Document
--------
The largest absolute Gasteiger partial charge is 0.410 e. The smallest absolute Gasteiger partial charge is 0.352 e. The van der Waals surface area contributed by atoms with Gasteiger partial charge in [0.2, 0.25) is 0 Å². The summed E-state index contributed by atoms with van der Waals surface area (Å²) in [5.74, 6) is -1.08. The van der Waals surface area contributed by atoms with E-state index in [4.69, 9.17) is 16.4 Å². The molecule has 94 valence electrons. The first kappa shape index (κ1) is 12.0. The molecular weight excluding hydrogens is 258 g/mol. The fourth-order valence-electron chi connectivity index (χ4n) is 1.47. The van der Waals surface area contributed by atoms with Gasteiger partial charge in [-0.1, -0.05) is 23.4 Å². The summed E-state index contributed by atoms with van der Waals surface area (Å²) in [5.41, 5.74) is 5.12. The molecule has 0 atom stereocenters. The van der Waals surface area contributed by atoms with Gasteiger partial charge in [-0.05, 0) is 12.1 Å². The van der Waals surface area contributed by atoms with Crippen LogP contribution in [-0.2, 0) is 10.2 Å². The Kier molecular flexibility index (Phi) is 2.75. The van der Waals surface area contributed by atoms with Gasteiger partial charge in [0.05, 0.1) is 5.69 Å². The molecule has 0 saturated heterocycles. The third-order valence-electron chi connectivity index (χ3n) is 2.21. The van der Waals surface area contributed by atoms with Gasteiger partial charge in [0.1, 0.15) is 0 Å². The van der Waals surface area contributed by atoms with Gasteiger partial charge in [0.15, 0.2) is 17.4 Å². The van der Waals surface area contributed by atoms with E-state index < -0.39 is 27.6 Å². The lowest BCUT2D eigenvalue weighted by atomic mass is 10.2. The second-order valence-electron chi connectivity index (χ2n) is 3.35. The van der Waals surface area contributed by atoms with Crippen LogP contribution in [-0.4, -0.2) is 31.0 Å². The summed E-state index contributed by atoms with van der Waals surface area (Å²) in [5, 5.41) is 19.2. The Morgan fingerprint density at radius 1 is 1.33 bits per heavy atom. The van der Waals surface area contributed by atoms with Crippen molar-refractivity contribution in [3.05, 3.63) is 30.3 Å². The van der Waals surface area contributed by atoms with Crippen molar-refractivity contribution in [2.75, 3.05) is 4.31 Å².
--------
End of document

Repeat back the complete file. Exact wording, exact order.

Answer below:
The largest absolute Gasteiger partial charge is 0.410 e. The smallest absolute Gasteiger partial charge is 0.352 e. The van der Waals surface area contributed by atoms with Gasteiger partial charge in [0.2, 0.25) is 0 Å². The summed E-state index contributed by atoms with van der Waals surface area (Å²) in [5.74, 6) is -1.08. The van der Waals surface area contributed by atoms with E-state index in [4.69, 9.17) is 16.4 Å². The molecule has 94 valence electrons. The first kappa shape index (κ1) is 12.0. The molecular weight excluding hydrogens is 258 g/mol. The fourth-order valence-electron chi connectivity index (χ4n) is 1.47. The van der Waals surface area contributed by atoms with Gasteiger partial charge in [-0.1, -0.05) is 23.4 Å². The summed E-state index contributed by atoms with van der Waals surface area (Å²) in [5.41, 5.74) is 5.12. The molecule has 0 atom stereocenters. The van der Waals surface area contributed by atoms with Gasteiger partial charge in [-0.05, 0) is 12.1 Å². The van der Waals surface area contributed by atoms with Crippen LogP contribution in [-0.2, 0) is 10.2 Å². The Kier molecular flexibility index (Phi) is 2.75. The van der Waals surface area contributed by atoms with Gasteiger partial charge in [0.05, 0.1) is 5.69 Å². The molecule has 0 saturated heterocycles. The third-order valence-electron chi connectivity index (χ3n) is 2.21. The van der Waals surface area contributed by atoms with Gasteiger partial charge in [0.1, 0.15) is 0 Å². The van der Waals surface area contributed by atoms with Gasteiger partial charge in [0.15, 0.2) is 17.4 Å². The van der Waals surface area contributed by atoms with E-state index < -0.39 is 27.6 Å². The lowest BCUT2D eigenvalue weighted by atomic mass is 10.2. The second-order valence-electron chi connectivity index (χ2n) is 3.35. The van der Waals surface area contributed by atoms with Crippen LogP contribution in [-0.4, -0.2) is 31.0 Å². The summed E-state index contributed by atoms with van der Waals surface area (Å²) in [5, 5.41) is 19.2. The Morgan fingerprint density at radius 1 is 1.33 bits per heavy atom. The van der Waals surface area contributed by atoms with Crippen molar-refractivity contribution in [3.05, 3.63) is 30.3 Å². The van der Waals surface area contributed by atoms with Crippen molar-refractivity contribution in [2.75, 3.05) is 4.31 Å².